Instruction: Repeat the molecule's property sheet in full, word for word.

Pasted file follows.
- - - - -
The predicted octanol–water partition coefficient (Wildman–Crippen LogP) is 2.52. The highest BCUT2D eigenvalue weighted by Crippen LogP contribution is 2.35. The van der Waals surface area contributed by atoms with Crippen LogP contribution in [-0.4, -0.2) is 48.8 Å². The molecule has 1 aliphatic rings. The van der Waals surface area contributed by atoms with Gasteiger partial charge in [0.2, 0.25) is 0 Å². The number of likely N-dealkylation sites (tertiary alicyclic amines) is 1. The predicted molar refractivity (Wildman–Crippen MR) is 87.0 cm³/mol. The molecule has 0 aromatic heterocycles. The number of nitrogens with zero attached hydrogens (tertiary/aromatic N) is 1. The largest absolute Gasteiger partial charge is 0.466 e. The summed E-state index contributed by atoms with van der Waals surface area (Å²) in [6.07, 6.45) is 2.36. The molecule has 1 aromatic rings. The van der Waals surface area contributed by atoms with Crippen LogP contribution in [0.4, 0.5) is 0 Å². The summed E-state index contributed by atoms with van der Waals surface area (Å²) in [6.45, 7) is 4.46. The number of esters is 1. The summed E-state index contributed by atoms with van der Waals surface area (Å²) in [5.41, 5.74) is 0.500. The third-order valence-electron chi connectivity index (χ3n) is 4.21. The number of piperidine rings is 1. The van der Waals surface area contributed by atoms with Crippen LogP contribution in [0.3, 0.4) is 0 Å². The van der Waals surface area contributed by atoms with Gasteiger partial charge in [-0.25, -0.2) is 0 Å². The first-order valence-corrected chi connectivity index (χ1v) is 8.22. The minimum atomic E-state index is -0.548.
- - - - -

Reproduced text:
The predicted octanol–water partition coefficient (Wildman–Crippen LogP) is 2.52. The highest BCUT2D eigenvalue weighted by Crippen LogP contribution is 2.35. The van der Waals surface area contributed by atoms with Crippen LogP contribution in [-0.4, -0.2) is 48.8 Å². The molecule has 1 aliphatic rings. The van der Waals surface area contributed by atoms with Gasteiger partial charge in [0.2, 0.25) is 0 Å². The number of likely N-dealkylation sites (tertiary alicyclic amines) is 1. The predicted molar refractivity (Wildman–Crippen MR) is 87.0 cm³/mol. The molecule has 0 aromatic heterocycles. The number of nitrogens with zero attached hydrogens (tertiary/aromatic N) is 1. The largest absolute Gasteiger partial charge is 0.466 e. The summed E-state index contributed by atoms with van der Waals surface area (Å²) in [6.07, 6.45) is 2.36. The molecule has 1 aromatic rings. The van der Waals surface area contributed by atoms with Crippen LogP contribution in [0.4, 0.5) is 0 Å². The summed E-state index contributed by atoms with van der Waals surface area (Å²) in [6.45, 7) is 4.46. The number of esters is 1. The summed E-state index contributed by atoms with van der Waals surface area (Å²) in [5.41, 5.74) is 0.500. The third-order valence-electron chi connectivity index (χ3n) is 4.21. The number of piperidine rings is 1. The van der Waals surface area contributed by atoms with Crippen LogP contribution in [0.3, 0.4) is 0 Å². The van der Waals surface area contributed by atoms with Gasteiger partial charge in [-0.25, -0.2) is 0 Å². The first-order valence-corrected chi connectivity index (χ1v) is 8.22. The minimum atomic E-state index is -0.548.